Derege Demissie, Abate Yachin Se’at: Major General Demissie Bulto and the coup d’etat of May 1989. – A book review by Teodros Kiros (Ph.D)

November 7th, 2009 Print Print Email Email

Great books arrive on the reading scene at the right time and for the right reason. So does Derege Demissie’s, Abate Yachin Se’at: Major General Demissie Bulto and the Coup d’ etat of May 1989,

Such books create their own readers. The book is so compellingly presented that readers cannot wait until they wrap themselves around with it. It has created a new CULTURE OF WRITING and with it a new breed of readers.

The newness of the readers is a function of the literary merits of the author. Derege writes well. In his hands, classical Amharic has returned to the literary scene, and subtly imposes its musicality on our ears, and its elegance on our eyes. Like all great books, it engages all our senses. The result is at ones informative, engaging, revolutionary and original. Ethiopians from all walks of life are ready to read again. They are ready to engage literature, to consume it, to discuss it, to take positions on its behalf, and criticize it when they can and must.

The narrative begins with an elegantly written portrait of General Demissie as a father who is being bombarded by his curious son about how to correctly estimate distance in directing artillery fire at an enemy position during combat. The General addresses the question but the son was not satisfied. He wanted to test his father’s ability to visually call the distance between two points. The father responds tactfully and in turn challenged his son who at the time is playing with an orange, while asking many penetrating questions. From early on, one senses the maturity of Derege and the father’s decision to sculpt that maturity from competence to brilliance. Father and son are making history.

Father and son finally agree to bet on the precise measurement from where they were standing to a building further down. Should the father’s estimate prove to be accurate, then he will eat the juicy orange Derege has spent hours massaging.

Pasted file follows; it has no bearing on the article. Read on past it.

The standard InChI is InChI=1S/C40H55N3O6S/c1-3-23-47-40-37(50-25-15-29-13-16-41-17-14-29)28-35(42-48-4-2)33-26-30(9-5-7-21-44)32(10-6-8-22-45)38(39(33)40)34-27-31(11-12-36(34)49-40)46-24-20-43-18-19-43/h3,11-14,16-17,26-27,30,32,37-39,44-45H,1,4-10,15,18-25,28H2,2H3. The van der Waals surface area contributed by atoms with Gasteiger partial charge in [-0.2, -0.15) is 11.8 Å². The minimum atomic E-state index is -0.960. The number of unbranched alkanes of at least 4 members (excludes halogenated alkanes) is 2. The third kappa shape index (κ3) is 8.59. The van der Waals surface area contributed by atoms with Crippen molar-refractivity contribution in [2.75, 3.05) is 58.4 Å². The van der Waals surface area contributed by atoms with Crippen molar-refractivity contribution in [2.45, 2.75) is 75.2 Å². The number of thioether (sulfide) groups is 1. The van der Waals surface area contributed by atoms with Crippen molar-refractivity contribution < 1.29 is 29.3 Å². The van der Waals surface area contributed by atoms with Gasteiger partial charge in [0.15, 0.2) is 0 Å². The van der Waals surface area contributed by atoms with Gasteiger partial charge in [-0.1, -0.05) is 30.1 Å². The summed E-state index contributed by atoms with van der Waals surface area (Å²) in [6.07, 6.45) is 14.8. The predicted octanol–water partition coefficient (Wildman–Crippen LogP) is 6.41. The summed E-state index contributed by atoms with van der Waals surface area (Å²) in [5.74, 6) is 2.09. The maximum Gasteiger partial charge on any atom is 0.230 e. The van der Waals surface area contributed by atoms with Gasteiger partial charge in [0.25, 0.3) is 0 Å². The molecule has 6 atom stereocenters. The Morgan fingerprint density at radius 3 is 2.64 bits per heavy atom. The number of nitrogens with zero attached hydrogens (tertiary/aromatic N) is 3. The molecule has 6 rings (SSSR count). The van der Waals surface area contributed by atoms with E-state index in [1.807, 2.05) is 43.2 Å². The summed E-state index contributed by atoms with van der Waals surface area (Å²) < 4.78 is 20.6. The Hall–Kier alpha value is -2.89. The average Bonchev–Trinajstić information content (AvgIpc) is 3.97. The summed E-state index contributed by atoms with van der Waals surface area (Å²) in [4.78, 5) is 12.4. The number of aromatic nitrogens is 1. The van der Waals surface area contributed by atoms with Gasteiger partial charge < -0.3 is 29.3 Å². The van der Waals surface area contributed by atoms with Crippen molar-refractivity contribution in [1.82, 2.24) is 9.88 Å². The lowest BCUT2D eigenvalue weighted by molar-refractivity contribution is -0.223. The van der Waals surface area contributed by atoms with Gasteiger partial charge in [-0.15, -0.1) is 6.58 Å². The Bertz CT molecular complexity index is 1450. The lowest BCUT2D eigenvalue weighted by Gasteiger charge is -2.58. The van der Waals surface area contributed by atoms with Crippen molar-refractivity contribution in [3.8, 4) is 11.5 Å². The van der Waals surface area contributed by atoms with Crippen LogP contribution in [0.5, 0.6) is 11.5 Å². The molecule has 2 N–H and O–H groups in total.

The interaction is a moving revelation of Major General Demissie as rational, conversational, delicate and tactful. Rarely are these features combined in a soldier, whom the world typically stereotypes as stubborn, tyrannical, uncompromising and excessively stern.

Major General Demissie combines the bravado and strength of the soldier with the moral and rational frame of a thinker, a philosopher. Derege convincingly narrates these characteristics by showing us the General’s action, without preaching us. Like a great writer, he shows us what we need to see, without telling us what we should think. The author is quietly reflective and calmly firm.

The military adventure begins in Asmara where the young Derege goes to spend time with his father. There he observes very closely his father’s heroic struggles to overcome EPLF and later the major strategies of the TPLF. He worked from dusk to dawn commanding the respect of his soldiers. With few hours sleep, his diaries, compiled at the end of the book, display an impressive array of facts and plans, detailed with the precision of a scholar and the vision of a strategist- aiming at victory, against all odds.

A skillfully organized chapter provides the context for the diary, in a moving discussion of two successful campaigns against EPLF, called ZEMECHA BAHIRE NEGASH and KEY BAHIR ZEMECHA.

Like Sun Tzu before him, Major General Demissie takes the art of war seriously. On many occasions he suggests to Mengistu Haile Mariam, that the Eritrean war cannot be won with ill-trained conscripts and had to be contained diplomatically. Mengistu does not listen.